When we first meet Boudu, we see him happily playing with his dog. He seems boyish and unconcerned about others in his reverie. As we learn more of him, we see that in fact he is child-like but comedic and aware of his place and how others see him. He is not concerned with money or wordly pleasures. He spits out wine as a child would. He grabs at the cigars. He eats like a child. He prefers to sleep on the floor with no blankets. After the book-shop owner borrowed him the jacket, he flings the money and the lottery ticket inside it back to the man. He would lie on the table as a child would. If he won 100,000 francs he “would buy a bike”. He keeps the broken watch the man gave him. Boudu was aware the watch was broken, yet he kept it. He knew his place and yet accepted it in his youthful way. He mocks the shop owner and his wife, as a child would with repetition and facial expression. When the wife rolls her eyes at Boudu,  he asks “is that a tic”?, then when she answers him he rolls his eyes at her. He begins chasing the mans wife and mistress around the house like it is just a game. All in a kind of slapstick, knock-about farce way. The woodland creatures in the painting are allusive to the Peter pan character of Boudu. The stage scene at the beginning of the play, seems to present a hidden meaning as to the superficial and pantomime- like relationships of the film. At the end of the film, Boudu fakes his own death. After marrying the young maid, he falls into the river. All of his experiences living life in the upper echelons didn’t change him, he rejects them in favour of retuning to his simple life. In the final scene we see him him sitting in nature,  singing and just happy to be experiencing life itself. A shot to the sky is suggestive of the bigger aspect to life, there is more to Boudu than meets the eye and his childlike nature has a deeper connection to something far greater than the material world has offered.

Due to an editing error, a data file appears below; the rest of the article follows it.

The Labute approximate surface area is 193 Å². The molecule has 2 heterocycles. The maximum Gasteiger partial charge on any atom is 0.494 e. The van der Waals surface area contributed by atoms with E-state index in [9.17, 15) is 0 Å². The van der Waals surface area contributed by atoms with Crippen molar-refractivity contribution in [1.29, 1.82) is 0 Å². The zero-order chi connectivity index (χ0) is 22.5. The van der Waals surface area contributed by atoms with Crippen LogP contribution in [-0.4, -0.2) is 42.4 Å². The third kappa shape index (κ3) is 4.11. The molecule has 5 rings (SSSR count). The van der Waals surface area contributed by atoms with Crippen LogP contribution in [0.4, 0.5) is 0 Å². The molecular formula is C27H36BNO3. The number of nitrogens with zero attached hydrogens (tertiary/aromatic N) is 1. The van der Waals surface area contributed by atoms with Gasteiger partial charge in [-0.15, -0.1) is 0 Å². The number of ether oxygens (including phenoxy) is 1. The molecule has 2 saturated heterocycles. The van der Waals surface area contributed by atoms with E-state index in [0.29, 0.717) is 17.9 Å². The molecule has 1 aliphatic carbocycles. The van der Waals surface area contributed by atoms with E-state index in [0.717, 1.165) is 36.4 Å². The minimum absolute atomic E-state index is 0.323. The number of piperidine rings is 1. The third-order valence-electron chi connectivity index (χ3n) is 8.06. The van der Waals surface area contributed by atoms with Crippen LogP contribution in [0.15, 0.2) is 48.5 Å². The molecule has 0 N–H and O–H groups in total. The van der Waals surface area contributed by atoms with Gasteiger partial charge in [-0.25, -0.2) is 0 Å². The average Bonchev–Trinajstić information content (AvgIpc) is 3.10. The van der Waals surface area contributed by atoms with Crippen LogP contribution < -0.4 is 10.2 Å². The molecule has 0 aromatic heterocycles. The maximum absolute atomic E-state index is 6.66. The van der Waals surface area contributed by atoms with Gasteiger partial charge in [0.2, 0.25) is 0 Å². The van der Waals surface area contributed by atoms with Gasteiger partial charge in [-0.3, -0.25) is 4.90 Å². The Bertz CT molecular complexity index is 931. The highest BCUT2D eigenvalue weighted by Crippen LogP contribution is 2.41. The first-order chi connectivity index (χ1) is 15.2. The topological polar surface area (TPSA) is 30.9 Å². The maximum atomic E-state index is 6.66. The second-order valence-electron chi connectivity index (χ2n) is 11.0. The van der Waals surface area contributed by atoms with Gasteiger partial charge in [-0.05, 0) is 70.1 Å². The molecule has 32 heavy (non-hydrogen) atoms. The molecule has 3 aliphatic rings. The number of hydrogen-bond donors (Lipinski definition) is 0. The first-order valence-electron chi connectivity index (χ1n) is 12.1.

Marcel Carne

Marcel Carne harmonised and unified all aspects of film. He used great lighting, great actors and set design. He was a passionate and energtic man. He liked to drink and joke. He spoke and moved quickly. He would scream but wasn’t mean. He somehow inspired a method acting in his actors through his passion. By arguing with his actors before a scene they would bring that real life tension to the screen. He described his actors as ‘unreliable bit’s of  furniture, that would move when you lit them’. He was inspired by fairgrounds in his young life and transpired to his career in Hollywood. The Caravans in the background at the fairs intrigued him with their shadows and lighting.

In his film Le Quai des Brumes, we see his powerful visual ambition through his use of camera (the camera moves in and out) and his lighting techniques suggesting something hidden, something living in the shadows.

La Regle de Jeu

La Regle du Jeu is about the affairs of the aristocracy and the lower servants. There is a dark play put on by the servants of the house, showing a skeleton dancing about the people of the house, this is symbolic of the death that will occur later. How the animals killed quite graphically is metaphor for how the aristocracy are living their lives.

Although the film is long and drawn out, it is busy and energetic and humorous in parts. Renoir’s characters are very human, we see their weaknesses and he shows them sympathetically. It also is a film about love, emotion, impossible love and love lost. “Love is the barter of two whims and the contact of two skins” is a great line in the film, symbolic and humerous. The characters are unable to make choices about who they love or where there political ideals lie echoing the political atmosphere of the time. The sets both inside and out are beautiful and artistic. The costumes are elegant and paint the scenes. The film changes tone and pace quickly. The lighting is daring and dramatic with track lighting and spotlights flitting back and forth, it was ahead of it’s time.